Oh how I loved studying Arts. I loved it. And then, three years later it was finished, but I didn't want it to be finished so I enrolled in an Honours degree. And I tried very hard to do it full time. I really tried, but I needed money and found it was easier to survive if I studied part-time and worked the night shift as a ward assistant in the delivery suite at the Mercy Hospital. Every night there were new babies born, there were exhausted mothers and exuberant fathers, and there were delivery suites to clean, and delivery trolleys to ... wrangle. I was sleep-deprived and I had a nauseous-linen allowance, but I had enough money.

More than enough. I discovered that I had enough money to go overseas and why not do that instead of finishing my Honours degree. No reason I could think of. So I did. I lived in London for six months, and sailed around the Greek Islands with five friends for two weeks, and saw the Acropolis and admired the pebbled beaches of Nice and went to a casino in Monaco and camped in a thunderstorm on the side of a hill in Florence and discovered that Venice was real and got a hire-car wedged between buildings in the pedestrian precinct of Verona and almost acquired a taste for Guinness in a lovely old wooden pub in the south of Ireland where a Dutch couple told me I spoke very good English for an Australian.

And then I came home. And went back to uni. And needed a job. Again. A friend helped me secure employment in the mailroom of a law firm while I finished my Honours year (okay, sometimes I was also the tea lady - but I infinitely preferred the mail room with its fancy mail train system and the whizzbang of the new photocopiers). And then I was done. Degree completed. And I never ever in my life wanted to study again.

So there I was, a somewhat over-qualified mailroom attendant, surrounded by lawyers. And I still didn't know anyone in publishing. I sat the public service test and made it to the last round of interviews and might have been successful had I not just read The First Stone by Helen Garner. The question for the group interview was about how best to handle a sexual-harassment complaint from a female student against a male housemaster. I had PLENTY of ideas about that.

Then my (musician) partner thought he was interested in a job at the Australian Music Examinations Board, but on enquiry he discovered that the position description was not for him, so I applied for it. After all, they had a music publishing program. Perhaps this was the door I had been looking for? Almost, but not quite. It was a wonderful job and I worked with fabulous, dedicated people, but it was not book publishing. Clearly.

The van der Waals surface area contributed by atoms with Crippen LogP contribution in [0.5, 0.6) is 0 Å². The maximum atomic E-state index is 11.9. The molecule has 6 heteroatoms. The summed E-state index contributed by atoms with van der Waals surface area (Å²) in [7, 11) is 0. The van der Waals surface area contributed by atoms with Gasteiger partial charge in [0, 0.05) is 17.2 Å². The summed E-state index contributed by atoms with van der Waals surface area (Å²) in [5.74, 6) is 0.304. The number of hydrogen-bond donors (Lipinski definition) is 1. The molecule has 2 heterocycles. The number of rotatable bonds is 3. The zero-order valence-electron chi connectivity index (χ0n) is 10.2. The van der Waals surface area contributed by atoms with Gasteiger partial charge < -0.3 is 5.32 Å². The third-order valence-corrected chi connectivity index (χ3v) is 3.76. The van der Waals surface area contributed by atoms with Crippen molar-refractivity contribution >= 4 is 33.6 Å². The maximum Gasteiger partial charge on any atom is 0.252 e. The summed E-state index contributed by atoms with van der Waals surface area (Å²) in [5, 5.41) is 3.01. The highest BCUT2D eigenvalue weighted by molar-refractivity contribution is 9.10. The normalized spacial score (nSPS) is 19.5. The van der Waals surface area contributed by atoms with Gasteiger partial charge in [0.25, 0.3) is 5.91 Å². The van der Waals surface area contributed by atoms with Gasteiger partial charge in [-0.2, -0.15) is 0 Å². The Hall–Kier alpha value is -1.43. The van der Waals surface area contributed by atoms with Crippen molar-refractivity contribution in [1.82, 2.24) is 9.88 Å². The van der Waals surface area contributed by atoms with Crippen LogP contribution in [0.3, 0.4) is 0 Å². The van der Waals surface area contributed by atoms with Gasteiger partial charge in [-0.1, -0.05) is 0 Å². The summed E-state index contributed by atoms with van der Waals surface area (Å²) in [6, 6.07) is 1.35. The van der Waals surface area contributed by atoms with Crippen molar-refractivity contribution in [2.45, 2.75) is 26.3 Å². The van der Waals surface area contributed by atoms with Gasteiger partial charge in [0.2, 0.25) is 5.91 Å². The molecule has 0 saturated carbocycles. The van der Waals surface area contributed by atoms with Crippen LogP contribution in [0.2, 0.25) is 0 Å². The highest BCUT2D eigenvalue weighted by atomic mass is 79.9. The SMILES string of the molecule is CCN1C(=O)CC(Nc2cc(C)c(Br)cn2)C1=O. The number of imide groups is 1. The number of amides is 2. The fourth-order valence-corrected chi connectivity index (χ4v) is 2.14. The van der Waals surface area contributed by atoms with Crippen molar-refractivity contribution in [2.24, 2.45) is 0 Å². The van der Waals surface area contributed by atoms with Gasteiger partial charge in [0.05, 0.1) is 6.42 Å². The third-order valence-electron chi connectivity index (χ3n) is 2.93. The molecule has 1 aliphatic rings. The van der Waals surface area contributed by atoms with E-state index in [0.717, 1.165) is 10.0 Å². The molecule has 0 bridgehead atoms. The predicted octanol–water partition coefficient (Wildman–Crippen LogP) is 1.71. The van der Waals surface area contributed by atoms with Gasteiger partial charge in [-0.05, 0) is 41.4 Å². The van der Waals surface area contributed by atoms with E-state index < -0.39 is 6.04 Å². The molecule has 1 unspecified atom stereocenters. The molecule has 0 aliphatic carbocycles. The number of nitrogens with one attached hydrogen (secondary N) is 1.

And then one day, an acquaintance invited me to a launch of Visible Ink. I didn't know what Visible Ink was, but I didn't have anything else to do that day, so I went.

It turned out that Visible Ink was the anthology of writing from the students of the RMIT Professional Writing and Editing course. That afternoon, in the Lounge on Swanston Street, I truly found my people. There they were. All in one place. And even though I had promised myself I would never ever in my life study again, I enrolled in the RMIT course and I loved every minute of it. Every single minute. And in the second half of my second year I did the Practical Placement subject at a children's books publishing house.

Ten years earlier I had realised I wanted to work in publishing. Eighteen months earlier I had found my people in a bar on Swanston Street and since then had spent countless hours with them, talking books and writing and short stories and poetry and ideas and editing and publishing and works-in-progress. And life and art and the creative process. And now I was doing the first day of my work experience placement. I stood on Gertrude Street outside Black Dog Books. I took a deep breath. Here, finally, was the door. In I walked.

And then ten years ago, I had the great fortune of being swept into the House of Onion on the wings of Margo Lanagan's heartbreaking short story Singing My Sister Down from Black Juice. Ten years ago.* Ten tremendously rewarding years.

- Jodie Webster, Commissioning Editor

* TEN YEARS! Ten years of working in this wonderful House with so many brilliant creators and colleagues. Ten years of being endlessly inspired, delighted and  encouraged. And incredibly proud of the wonderful books we have produced together. Thank you all for being so extraordinarily fabulous.


A latte beckons said...

Wow, Jodie, what a long and winding road you travelled. Glad you ended up here!

Anonymous said...

What a fantastic story - I love the way you write Jodie. And it made me feel all tingly and proud to be in publishing - I've definitely found my people too.

PS Sorry about the anoymous thing - I don't know how it all works!

Miss Cackle said...

So lovely to know this bit more about you, wonderful Jodie. What a fabulous life you have lived (and are living).